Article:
Jonesing For Some Of That

lovejones_1Love Jones is the first review for our Black Love Fest. An authentic qualifier for a “black film” is a movie that is from the perspective of someone living the black experience. Love Jones is that, but it’s also a film that would be universally appreciated because of its love story, friendship, and artisan quality. I love the fact that the movie displays a beautiful black love story without constantly reminding the audience that it is a “black film.”

It is with a smile on my face that I listen to the movie’s opening song, Hopeless. The melody makes me want to cuddle up, and French kiss. Cinematically, the song matches the opening scene of black and white images of real people (non actors). The initial images are of an industrial area with a dreary backdrop of Chicago’s Hyde Park. The images are of non-smiling faces and a neighborhood that depicts poverty. But then there are images of children, friendship, love, and genuine laughter.

The movie opens up with the female main character, Nina (Nia Long), standing by a window while it is raining outside. She is having the typical, “I’m done with men” conversation with her girlfriend, Josie, played by Lisa Carson.  The scene then cuts into an evening girls’ night out. Nina and Josie go to The Sanctuary, a poetry spot that features local poets and musicians. The viewer is immediately pulled into the scene of live jazz music while a group of friends are sitting at a table. There are four men: The Writer – Darius (Larenz Tate), Married Intellectual – Savon (Isaiah Washington), The Poet/Showcase Host – Eddie Coles (Leonard Roberts), The Playboy Jerk – Hollywood (Bill Bellamy), and one female, The Dancer – Sheila (Bernadette Speakes). They are at the table joking and laughing and swapping stories on being romanced. Throughout the movie the depth of the characters and their personal struggles are revealed.

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Love Jones (1997)

lovejones_2Starring Larenz Tate, Nia Long, Isaiah Washington, Lisa Nicole Carson, Bill Bellamy, Leonard Roberts, Bernadette Speakes, Khalil Kain, Cerall Duncan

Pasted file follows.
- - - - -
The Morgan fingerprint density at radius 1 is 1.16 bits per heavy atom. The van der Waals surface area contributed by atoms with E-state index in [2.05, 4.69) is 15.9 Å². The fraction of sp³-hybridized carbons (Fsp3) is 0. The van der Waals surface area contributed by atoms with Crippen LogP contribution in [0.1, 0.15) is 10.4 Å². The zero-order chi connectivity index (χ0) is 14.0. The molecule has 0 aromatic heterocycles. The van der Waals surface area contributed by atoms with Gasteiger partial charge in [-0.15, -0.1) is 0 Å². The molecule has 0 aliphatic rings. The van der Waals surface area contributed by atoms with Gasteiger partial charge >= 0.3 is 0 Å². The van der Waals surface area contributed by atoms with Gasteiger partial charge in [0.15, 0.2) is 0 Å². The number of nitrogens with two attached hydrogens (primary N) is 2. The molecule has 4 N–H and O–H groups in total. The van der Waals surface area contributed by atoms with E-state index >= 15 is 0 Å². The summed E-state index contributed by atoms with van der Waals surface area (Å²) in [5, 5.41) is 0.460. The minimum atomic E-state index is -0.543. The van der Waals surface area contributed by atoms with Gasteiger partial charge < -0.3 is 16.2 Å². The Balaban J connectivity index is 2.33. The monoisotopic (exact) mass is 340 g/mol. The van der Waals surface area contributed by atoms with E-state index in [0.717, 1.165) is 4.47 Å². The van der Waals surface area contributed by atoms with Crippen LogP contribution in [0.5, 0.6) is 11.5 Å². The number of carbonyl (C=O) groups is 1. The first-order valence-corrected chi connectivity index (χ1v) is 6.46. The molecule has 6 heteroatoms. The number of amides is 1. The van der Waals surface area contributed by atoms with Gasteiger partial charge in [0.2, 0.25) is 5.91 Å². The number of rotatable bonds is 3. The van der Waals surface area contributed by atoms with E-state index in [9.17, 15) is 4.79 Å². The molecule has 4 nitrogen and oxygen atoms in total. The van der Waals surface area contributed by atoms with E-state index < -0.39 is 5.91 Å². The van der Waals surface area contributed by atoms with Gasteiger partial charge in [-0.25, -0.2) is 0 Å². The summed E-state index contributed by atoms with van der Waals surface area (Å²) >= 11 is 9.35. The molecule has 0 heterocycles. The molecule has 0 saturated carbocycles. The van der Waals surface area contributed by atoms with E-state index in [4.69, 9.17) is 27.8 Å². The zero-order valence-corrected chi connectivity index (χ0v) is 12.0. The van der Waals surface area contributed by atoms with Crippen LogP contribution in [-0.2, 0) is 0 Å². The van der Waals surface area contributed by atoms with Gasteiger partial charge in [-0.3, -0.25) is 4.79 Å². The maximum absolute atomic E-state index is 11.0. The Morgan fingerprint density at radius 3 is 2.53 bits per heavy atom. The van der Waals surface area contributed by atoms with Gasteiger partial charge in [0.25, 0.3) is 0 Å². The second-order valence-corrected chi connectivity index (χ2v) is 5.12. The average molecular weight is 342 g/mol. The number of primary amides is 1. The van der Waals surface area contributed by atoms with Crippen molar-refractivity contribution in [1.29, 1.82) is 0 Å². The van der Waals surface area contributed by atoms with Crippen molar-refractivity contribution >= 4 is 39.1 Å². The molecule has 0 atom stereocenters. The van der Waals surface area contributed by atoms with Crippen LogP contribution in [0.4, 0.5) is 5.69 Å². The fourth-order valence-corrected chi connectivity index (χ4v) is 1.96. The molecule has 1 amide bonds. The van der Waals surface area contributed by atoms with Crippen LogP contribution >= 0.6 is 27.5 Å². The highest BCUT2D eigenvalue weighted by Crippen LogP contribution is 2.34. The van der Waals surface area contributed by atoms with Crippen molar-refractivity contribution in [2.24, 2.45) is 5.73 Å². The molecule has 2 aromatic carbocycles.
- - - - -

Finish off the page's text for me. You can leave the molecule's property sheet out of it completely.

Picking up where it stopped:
Directed by Theodore Witcher

Expectations: Moderate.

threehalfstar


I knew Love Jones was going to be different right from the start. A laid-back groove played over the New Line Cinema logo and the first images on-screen were a series of black & white shots showing us the city of Chicago. This gives way to images of black neighborhoods, and then the smiling, unburdened faces of youth. These people are not our characters, they are merely the canvas that their story is painted on. It could be about them, but it happens to be about Nina (Nia Long) and Darius (Larenz Tate). The black & white vignette gives way to the first real scene of the film, as Nina is coming out of a long-term relationship and declaring that love is played out.

Given the genre of the film, it’s clear that someone is going to come along and change her mind. Darius is the clear candidate for that part when the two meet at a poetry reading in a downtown bar. Darius is all hot-fire and sexual energy, declaring to his friends (before he meets Nina) that romance is all about possibilities. When they’re exhausted, the relationship is over. While his explanation is poetic, it’s also short-sighted. Relationships are work, and possibilities can be renewed.

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The Postman (1997)

1997-the-postman-poster1Starring Kevin Costner, Will Patton, Larenz Tate, Olivia Williams, James Russo, Daniel von Bargen, Tom Petty, Scott Bairstow, Giovanni Ribisi, Roberta Maxwell, Joe Santos, Ron McLarty, Peggy Lipton

Directed by Kevin Costner

Expectations: Low, but as a fan of Dances with Wolves I’m hopeful.

twohalfstar


2013
The Great Salt Flats of Utah

The last of the great cities died when my father was a child, victims of yet another war. He told of the plagues that followed and how the living hid themselves, scattered in tiny hamlets in hopes of surviving whatever new madness conspired to rob them of the little that remained. In those days, he walked alone, a solitary witness to the chaos that reigned. The earth itself had fallen victim to the insanity. He told stories of the three-year winter and how the dirty snow never stopped falling. He saw the ocean, barren, poisoned, near death. And how they watched the sky for 16 long years, praying for the great lungs to start working again. He said it was as if the ocean had breathed a great sigh of relief.

The Postman tells the story of a lone drifter, walking through the desert with only a few supplies and a burro to keep him company. He dreams of watching Monday Night Football and admires the sunset from the roof of an old Unocal 76 station. The post-apocalyptic setting is complete, but unfortunately star/director Kevin Costner decides to leave all of this iconic imagery quickly behind as he tells us a tale of a western, Civil War-inspired version of the future. I don’t imagine that if the world ended I’d move into the nearest ghost town, but that seems to be exactly what the survivors of the plagues and the wars did in their world.

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